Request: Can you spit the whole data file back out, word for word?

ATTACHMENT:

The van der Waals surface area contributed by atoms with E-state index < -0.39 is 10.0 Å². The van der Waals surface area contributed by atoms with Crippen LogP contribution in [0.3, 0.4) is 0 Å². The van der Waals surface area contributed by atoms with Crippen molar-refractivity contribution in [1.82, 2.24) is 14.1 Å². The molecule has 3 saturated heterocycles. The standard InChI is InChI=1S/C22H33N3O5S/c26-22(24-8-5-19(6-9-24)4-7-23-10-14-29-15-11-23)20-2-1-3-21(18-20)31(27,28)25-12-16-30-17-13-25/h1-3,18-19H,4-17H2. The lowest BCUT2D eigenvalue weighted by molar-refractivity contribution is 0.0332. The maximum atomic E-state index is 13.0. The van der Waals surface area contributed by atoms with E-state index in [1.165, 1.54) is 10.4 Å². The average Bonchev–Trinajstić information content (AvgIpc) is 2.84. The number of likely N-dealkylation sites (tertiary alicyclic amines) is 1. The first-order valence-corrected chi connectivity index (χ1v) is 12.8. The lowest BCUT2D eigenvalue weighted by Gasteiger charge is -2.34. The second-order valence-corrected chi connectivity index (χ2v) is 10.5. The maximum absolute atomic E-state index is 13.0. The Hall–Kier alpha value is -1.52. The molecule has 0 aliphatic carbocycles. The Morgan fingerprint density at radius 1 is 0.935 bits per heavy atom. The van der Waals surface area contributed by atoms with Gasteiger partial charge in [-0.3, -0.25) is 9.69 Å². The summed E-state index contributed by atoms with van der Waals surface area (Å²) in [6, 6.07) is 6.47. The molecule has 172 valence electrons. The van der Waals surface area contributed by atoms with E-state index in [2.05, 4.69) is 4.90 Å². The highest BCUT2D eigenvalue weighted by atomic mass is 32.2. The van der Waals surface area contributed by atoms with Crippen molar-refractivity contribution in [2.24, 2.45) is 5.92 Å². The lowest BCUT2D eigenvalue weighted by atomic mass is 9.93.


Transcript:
The van der Waals surface area contributed by atoms with E-state index < -0.39 is 10.0 Å². The van der Waals surface area contributed by atoms with Crippen LogP contribution in [0.3, 0.4) is 0 Å². The van der Waals surface area contributed by atoms with Crippen molar-refractivity contribution in [1.82, 2.24) is 14.1 Å². The molecule has 3 saturated heterocycles. The standard InChI is InChI=1S/C22H33N3O5S/c26-22(24-8-5-19(6-9-24)4-7-23-10-14-29-15-11-23)20-2-1-3-21(18-20)31(27,28)25-12-16-30-17-13-25/h1-3,18-19H,4-17H2. The lowest BCUT2D eigenvalue weighted by molar-refractivity contribution is 0.0332. The maximum atomic E-state index is 13.0. The van der Waals surface area contributed by atoms with E-state index in [1.165, 1.54) is 10.4 Å². The average Bonchev–Trinajstić information content (AvgIpc) is 2.84. The number of likely N-dealkylation sites (tertiary alicyclic amines) is 1. The first-order valence-corrected chi connectivity index (χ1v) is 12.8. The lowest BCUT2D eigenvalue weighted by Gasteiger charge is -2.34. The second-order valence-corrected chi connectivity index (χ2v) is 10.5. The maximum absolute atomic E-state index is 13.0. The Hall–Kier alpha value is -1.52. The molecule has 0 aliphatic carbocycles. The Morgan fingerprint density at radius 1 is 0.935 bits per heavy atom. The van der Waals surface area contributed by atoms with Gasteiger partial charge in [-0.3, -0.25) is 9.69 Å². The summed E-state index contributed by atoms with van der Waals surface area (Å²) in [6, 6.07) is 6.47. The molecule has 172 valence electrons. The van der Waals surface area contributed by atoms with E-state index in [2.05, 4.69) is 4.90 Å². The highest BCUT2D eigenvalue weighted by atomic mass is 32.2. The van der Waals surface area contributed by atoms with Crippen molar-refractivity contribution in [2.24, 2.45) is 5.92 Å². The lowest BCUT2D eigenvalue weighted by atomic mass is 9.93.